In this case someone new is a warehouse worker, who got hypnotized by one of Jack’s poppets and given all of Jack’s memories and personality. Jack uses the confusion to escape. Flash and Andi follow, when Flash realizes, ‘Perhaps I shouldn’t take a grief stricken teenage girl with me to fight crime.’ He tries to recall the symbiote fragment he sent her but is stunned to learn that Andi is already permanently bonded to it.
Andi is attacked by the numerous mercenaries working for Lord Ogre including Jack, Constrictor, Lord Deathstrike and the Hand, who think she is Venom at first. Flash makes the save, and working together they defeat the villains. Andi uses the symbiote to suffocate Jack but Flash is able to talk her down before she kills him, and promises to stand by her and teach her to use her symbiote for good.
In the epilogue we see Andi has moved in with an aunt, and is fighting crime on her own at night without Flash’s permission. While Flash seems to have the Venom symbiote trapped in a crystal ball in an attempt to get answers on just what happened with Andi.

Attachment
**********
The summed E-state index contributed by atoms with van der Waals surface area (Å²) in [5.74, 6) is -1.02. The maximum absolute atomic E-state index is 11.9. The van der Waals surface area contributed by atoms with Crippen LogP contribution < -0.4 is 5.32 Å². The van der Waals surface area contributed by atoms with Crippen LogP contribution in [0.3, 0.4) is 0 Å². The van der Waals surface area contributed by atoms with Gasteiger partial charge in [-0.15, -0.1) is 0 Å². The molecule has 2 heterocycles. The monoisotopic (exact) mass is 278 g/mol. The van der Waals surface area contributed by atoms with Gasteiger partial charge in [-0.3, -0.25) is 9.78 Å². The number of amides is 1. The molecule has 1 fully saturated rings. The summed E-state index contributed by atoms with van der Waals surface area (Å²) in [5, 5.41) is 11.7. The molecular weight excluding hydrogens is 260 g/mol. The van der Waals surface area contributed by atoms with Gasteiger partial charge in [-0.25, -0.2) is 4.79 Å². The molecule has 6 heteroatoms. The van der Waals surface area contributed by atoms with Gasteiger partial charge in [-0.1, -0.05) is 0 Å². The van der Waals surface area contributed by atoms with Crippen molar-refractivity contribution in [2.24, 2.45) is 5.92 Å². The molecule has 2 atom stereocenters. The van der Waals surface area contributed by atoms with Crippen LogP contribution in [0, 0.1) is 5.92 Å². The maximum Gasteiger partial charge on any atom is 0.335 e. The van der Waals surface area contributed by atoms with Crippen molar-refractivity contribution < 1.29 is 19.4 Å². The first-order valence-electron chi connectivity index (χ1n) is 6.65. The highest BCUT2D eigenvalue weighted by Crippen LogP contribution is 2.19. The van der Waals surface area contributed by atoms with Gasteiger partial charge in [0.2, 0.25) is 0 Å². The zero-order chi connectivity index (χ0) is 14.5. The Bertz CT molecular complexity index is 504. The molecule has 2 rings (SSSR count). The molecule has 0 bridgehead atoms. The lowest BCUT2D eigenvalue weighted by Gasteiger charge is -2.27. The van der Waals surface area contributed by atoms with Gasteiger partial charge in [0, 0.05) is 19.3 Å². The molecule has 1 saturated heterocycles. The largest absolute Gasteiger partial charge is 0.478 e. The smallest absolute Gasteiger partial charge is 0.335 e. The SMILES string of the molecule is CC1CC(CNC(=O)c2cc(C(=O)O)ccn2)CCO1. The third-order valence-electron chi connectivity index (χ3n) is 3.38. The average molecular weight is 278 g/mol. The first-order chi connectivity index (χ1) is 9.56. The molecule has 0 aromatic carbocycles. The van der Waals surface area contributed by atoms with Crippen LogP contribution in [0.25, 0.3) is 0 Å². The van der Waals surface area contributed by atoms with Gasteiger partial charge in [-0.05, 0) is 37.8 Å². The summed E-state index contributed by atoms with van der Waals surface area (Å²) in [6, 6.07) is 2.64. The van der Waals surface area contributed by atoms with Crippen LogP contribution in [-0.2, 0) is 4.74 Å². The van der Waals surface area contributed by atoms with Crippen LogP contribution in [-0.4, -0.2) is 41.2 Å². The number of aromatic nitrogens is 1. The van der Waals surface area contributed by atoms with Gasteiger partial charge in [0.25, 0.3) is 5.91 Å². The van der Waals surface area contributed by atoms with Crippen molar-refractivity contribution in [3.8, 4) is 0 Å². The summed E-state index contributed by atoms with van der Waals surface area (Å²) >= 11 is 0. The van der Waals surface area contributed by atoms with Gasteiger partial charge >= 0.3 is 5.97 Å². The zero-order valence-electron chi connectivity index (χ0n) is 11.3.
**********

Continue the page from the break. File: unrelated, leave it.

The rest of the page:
Critical Thoughts: This was another excellent issue–totally action-packed with enough mystery and character moments to give it depth. It’s a shame this book has been cancelled because it has totally hit its stride and found its identity lately with what I would consider a pair of grand slam homeruns the last two issues, plus a damn good set-up issue prior to that.